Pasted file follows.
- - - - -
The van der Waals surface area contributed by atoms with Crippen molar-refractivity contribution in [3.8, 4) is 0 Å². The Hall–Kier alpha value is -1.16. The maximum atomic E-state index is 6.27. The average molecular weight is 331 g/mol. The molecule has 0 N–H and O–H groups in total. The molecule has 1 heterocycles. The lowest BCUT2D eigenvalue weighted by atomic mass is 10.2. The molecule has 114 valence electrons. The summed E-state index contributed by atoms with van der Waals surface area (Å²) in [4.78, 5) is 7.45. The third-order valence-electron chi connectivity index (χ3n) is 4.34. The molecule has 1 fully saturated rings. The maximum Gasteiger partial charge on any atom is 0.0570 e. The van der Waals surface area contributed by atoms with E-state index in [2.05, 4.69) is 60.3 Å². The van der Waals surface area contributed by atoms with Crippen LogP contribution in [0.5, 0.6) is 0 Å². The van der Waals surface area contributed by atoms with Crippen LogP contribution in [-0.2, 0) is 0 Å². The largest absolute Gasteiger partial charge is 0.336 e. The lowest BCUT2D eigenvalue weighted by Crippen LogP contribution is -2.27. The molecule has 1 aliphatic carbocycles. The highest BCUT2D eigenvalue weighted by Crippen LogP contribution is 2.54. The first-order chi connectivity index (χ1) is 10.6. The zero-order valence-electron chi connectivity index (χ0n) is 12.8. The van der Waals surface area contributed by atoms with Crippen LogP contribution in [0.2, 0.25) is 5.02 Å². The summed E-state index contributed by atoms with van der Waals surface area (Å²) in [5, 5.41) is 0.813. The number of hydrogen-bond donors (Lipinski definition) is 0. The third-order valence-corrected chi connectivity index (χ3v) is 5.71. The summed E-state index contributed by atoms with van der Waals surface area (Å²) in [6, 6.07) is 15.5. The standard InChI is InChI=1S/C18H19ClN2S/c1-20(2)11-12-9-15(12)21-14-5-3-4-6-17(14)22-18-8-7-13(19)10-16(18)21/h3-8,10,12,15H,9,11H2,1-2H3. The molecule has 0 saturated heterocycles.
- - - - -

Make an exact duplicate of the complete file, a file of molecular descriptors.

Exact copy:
The van der Waals surface area contributed by atoms with Crippen molar-refractivity contribution in [3.8, 4) is 0 Å². The Hall–Kier alpha value is -1.16. The maximum atomic E-state index is 6.27. The average molecular weight is 331 g/mol. The molecule has 0 N–H and O–H groups in total. The molecule has 1 heterocycles. The lowest BCUT2D eigenvalue weighted by atomic mass is 10.2. The molecule has 114 valence electrons. The summed E-state index contributed by atoms with van der Waals surface area (Å²) in [4.78, 5) is 7.45. The third-order valence-electron chi connectivity index (χ3n) is 4.34. The molecule has 1 fully saturated rings. The maximum Gasteiger partial charge on any atom is 0.0570 e. The van der Waals surface area contributed by atoms with E-state index in [2.05, 4.69) is 60.3 Å². The van der Waals surface area contributed by atoms with Crippen LogP contribution in [0.5, 0.6) is 0 Å². The van der Waals surface area contributed by atoms with Crippen LogP contribution in [-0.2, 0) is 0 Å². The largest absolute Gasteiger partial charge is 0.336 e. The lowest BCUT2D eigenvalue weighted by Crippen LogP contribution is -2.27. The molecule has 1 aliphatic carbocycles. The highest BCUT2D eigenvalue weighted by Crippen LogP contribution is 2.54. The first-order chi connectivity index (χ1) is 10.6. The zero-order valence-electron chi connectivity index (χ0n) is 12.8. The van der Waals surface area contributed by atoms with Crippen LogP contribution in [0.2, 0.25) is 5.02 Å². The summed E-state index contributed by atoms with van der Waals surface area (Å²) in [5, 5.41) is 0.813. The number of hydrogen-bond donors (Lipinski definition) is 0. The third-order valence-corrected chi connectivity index (χ3v) is 5.71. The summed E-state index contributed by atoms with van der Waals surface area (Å²) in [6, 6.07) is 15.5. The standard InChI is InChI=1S/C18H19ClN2S/c1-20(2)11-12-9-15(12)21-14-5-3-4-6-17(14)22-18-8-7-13(19)10-16(18)21/h3-8,10,12,15H,9,11H2,1-2H3. The molecule has 0 saturated heterocycles.